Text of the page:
Please note: As of January 20, 2021, information in some news releases may be out of date or not reflect current policies.
Wireless Service Provider Pays Back Wages to Employee Denied Paid Sick Leave After Doctor Ordered Coronavirus-Related Self-Quarantine
HOUSTON, TX – After an investigation by the U.S. Department of Labor’s Wage and Hour Division (WHD), Rockonwireless Inc. – doing business as Metro T-Mobile in Houston, Texas – will pay $900 in back wages after failing to provide an employee with coronavirus symptoms paid sick leave after their doctor ordered them to self-quarantine for two weeks, in violation of the Emergency Paid Sick Leave Act, part of the Families First Coronavirus Response Act (FFCRA).
Investigators determined the employee’s request qualified for FFCRA paid sick leave and contacted the employer. Rockonwireless Inc. cooperated fully once it understood its responsibility under the new law and agreed to pay the employee’s full wages for the days quarantined. The employer also agreed to future compliance with the FFCRA, which took effect April 1, 2020.
“Employers must take all necessary steps to comply with the Families First Coronavirus Response Act and provide employees paid sick leave to care for themselves and family members when required,” said Wage and Hour Division District Director Robin Mallett in Houston, Texas. “The U.S. Department of Labor continues to provide updated information through our online educational tools to ensure that workers and employers have the information they need about the benefits and protections of this new law.”
The FFCRA helps the U.S. combat and defeat the workplace effects of the coronavirus by giving tax credits to American businesses with fewer than 500 employees to provide employees with paid leave for certain reasons related to COVID-19. Please visit WHD’s “Quick Benefits Tips” for information about how much leave workers may qualify to use, and the amounts employers must pay. The law enables employers to provide paid leave reimbursed by tax credits, while at the same time ensuring that workers are not forced to choose between their paychecks and the public health measures needed to combat the virus.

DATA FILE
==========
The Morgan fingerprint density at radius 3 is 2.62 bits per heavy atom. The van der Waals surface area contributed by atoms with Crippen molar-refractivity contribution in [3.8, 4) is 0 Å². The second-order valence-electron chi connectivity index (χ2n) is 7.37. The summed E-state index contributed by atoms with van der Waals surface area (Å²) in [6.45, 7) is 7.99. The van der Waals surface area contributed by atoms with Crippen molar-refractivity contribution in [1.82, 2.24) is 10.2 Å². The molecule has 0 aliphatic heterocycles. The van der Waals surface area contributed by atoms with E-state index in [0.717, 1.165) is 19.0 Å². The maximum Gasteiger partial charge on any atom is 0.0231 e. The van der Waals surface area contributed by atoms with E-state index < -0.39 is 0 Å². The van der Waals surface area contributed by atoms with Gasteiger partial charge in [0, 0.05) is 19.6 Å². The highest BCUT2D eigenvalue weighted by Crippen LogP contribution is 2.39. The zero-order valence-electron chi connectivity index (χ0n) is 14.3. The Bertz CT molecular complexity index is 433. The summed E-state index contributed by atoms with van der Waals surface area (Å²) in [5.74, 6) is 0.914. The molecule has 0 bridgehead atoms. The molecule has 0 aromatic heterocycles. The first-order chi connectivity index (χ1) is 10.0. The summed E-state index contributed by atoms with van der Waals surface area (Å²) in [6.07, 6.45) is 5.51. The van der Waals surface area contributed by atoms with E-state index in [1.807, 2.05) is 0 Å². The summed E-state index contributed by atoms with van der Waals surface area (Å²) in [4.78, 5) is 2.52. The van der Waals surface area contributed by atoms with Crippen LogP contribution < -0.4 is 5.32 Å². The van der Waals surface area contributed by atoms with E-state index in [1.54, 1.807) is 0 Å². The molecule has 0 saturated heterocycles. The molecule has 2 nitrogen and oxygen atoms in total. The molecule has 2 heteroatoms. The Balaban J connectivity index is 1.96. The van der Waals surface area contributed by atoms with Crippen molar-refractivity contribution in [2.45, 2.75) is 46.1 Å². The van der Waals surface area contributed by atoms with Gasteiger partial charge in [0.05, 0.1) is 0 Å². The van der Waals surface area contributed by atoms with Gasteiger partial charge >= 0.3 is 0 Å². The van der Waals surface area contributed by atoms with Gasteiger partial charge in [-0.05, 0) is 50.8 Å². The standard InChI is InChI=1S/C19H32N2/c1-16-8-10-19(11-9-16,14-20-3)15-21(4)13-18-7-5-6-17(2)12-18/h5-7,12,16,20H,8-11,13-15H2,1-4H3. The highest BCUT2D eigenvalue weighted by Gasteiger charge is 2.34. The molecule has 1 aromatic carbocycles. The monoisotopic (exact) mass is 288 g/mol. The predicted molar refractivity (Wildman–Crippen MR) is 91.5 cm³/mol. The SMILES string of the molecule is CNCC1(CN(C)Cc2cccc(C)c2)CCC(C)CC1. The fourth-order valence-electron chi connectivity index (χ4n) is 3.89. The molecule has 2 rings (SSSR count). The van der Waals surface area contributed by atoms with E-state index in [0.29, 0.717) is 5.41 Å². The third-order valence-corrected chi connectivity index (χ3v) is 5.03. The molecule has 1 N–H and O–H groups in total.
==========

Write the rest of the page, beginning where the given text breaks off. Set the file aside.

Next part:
WHD continues to provide updated information on its website and through extensive outreach efforts to ensure that workers and employers have the information they need about the benefits and protections of this new law. The agency also provides additional information on common issues employers and employees face when responding to the coronavirus and its effects on wages and hours worked under the Fair Labor Standards Act and on job-protected leave under the Family and Medical Leave Act at https://www.dol.gov/agencies/whd/pandemic.
For more information about the laws enforced by WHD, call 866-4US-WAGE, or visit www.dol.gov/agencies/whd.
WHD’s mission is to promote and achieve compliance with labor standards to protect and enhance the welfare of the nation’s workforce. WHD enforces federal minimum wage, overtime pay, recordkeeping and child labor requirements of the Fair Labor Standards Act. WHD also enforces the Migrant and Seasonal Agricultural Worker Protection Act, the Employee Polygraph Protection Act, the Family and Medical Leave Act, wage garnishment provisions of the Consumer Credit Protection Act and a number of employment standards and worker protections as provided in several immigration related statutes. Additionally, WHD administers and enforces the prevailing wage requirements of the Davis Bacon Act and the Service Contract Act and other statutes applicable to federal contracts for construction and for the provision of goods and services.
The mission of the Department of Labor is to foster, promote and develop the welfare of the wage earners, job seekers and retirees of the United States; improve working conditions; advance opportunities for profitable employment; and assure work-related benefits and rights.